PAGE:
The Enactment of Hegemony through Identity Construction: Insights from the Presentation of Self in Everyday Life

This is one of the presentations that is on a subject matter that I am most interested in—hegemony and identity construction. The hegemony and its shifting use is based on the work of Goffman (1959), a sociologist with dramaturgical analysis (performance) & Brookfield (2005)

Group identity: historical and cultural constructs that shapes “norms, values, and beliefs” (Richer, 2004), as well as Wenger (1998), Hall (1997)

The position from which we speak involves many levels of our own “identity”

Hegemony and the performance of identity—on the macro and micro (individual) levels. Hegemony is the power to determine the impression that is wanted to be conveyed.

This presentation is fascinating thus far, and I have a lot more texts to look for. If only I were not so itchy from all the little green bugs that started climbing all over me and my bag while sitting in the park outside the Art Institute. The bugs are harmless (I hope and believe), and are only out and about because it is spring, warm, and sunny here in Chicago. Let’s just hope they stay out of my laptop and do not travel back to New York with me.

I love the titles of these slides—Hegemony and the Performance of Identity. I am having trouble seeing how this is all  organized, and I think this is because I came into the presentation while she was reviewing the agenda for the presentation. As a socialization process, we tend to give deference or respect based on mutual understandings.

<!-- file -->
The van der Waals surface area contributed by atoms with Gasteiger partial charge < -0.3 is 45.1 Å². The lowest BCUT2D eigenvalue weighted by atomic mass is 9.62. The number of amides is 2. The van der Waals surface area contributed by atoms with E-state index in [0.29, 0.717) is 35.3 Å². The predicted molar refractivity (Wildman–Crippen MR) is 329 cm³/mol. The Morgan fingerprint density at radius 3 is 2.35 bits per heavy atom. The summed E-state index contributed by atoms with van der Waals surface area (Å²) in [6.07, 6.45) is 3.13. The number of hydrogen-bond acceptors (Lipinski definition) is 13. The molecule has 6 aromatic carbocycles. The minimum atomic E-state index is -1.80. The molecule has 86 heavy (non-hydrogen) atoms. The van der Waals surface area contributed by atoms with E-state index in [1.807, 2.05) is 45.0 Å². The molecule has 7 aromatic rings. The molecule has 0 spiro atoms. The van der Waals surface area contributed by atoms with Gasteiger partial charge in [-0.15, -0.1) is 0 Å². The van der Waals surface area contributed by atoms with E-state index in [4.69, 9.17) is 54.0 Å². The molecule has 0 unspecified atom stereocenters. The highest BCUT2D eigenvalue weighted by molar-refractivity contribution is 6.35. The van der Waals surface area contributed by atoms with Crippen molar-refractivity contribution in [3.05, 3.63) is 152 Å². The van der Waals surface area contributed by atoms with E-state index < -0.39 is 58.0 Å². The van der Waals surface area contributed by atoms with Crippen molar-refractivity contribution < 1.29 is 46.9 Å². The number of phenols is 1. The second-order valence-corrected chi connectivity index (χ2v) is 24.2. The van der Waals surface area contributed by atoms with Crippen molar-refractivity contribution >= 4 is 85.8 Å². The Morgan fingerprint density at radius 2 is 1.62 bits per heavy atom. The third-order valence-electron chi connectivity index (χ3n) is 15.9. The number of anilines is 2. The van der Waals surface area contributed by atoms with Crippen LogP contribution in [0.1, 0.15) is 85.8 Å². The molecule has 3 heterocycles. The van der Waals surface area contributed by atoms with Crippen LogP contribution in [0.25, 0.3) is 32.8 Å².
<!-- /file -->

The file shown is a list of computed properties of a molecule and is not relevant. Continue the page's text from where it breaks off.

Goffman gives 5 socialization processes:

  1. presentation of abstract and general information
  2. dramatic realization—enforcement of myths as truths
  3. idealized view of the situation
  4. maintenance of expressive control
  5. social distance

The presenter is so animated and passionate about her subject matter that she is giving a dynamic presentation, but I wish there were some interaction among the participants. Looking around the room now, I see heads nodding and people losing attention. This is too bad, as her subject matter is so valuable and important for this audience as adult educators.

Really good point – as we do not see hegemony, we constantly have to ask what is normal and what is ok.

One area for future research—how do adult learners create structures that resist that one question / issue in a situation.

An audience member mentioned another author, Callero, who seems to have parallel structures with those mentioned throughout the presentation.

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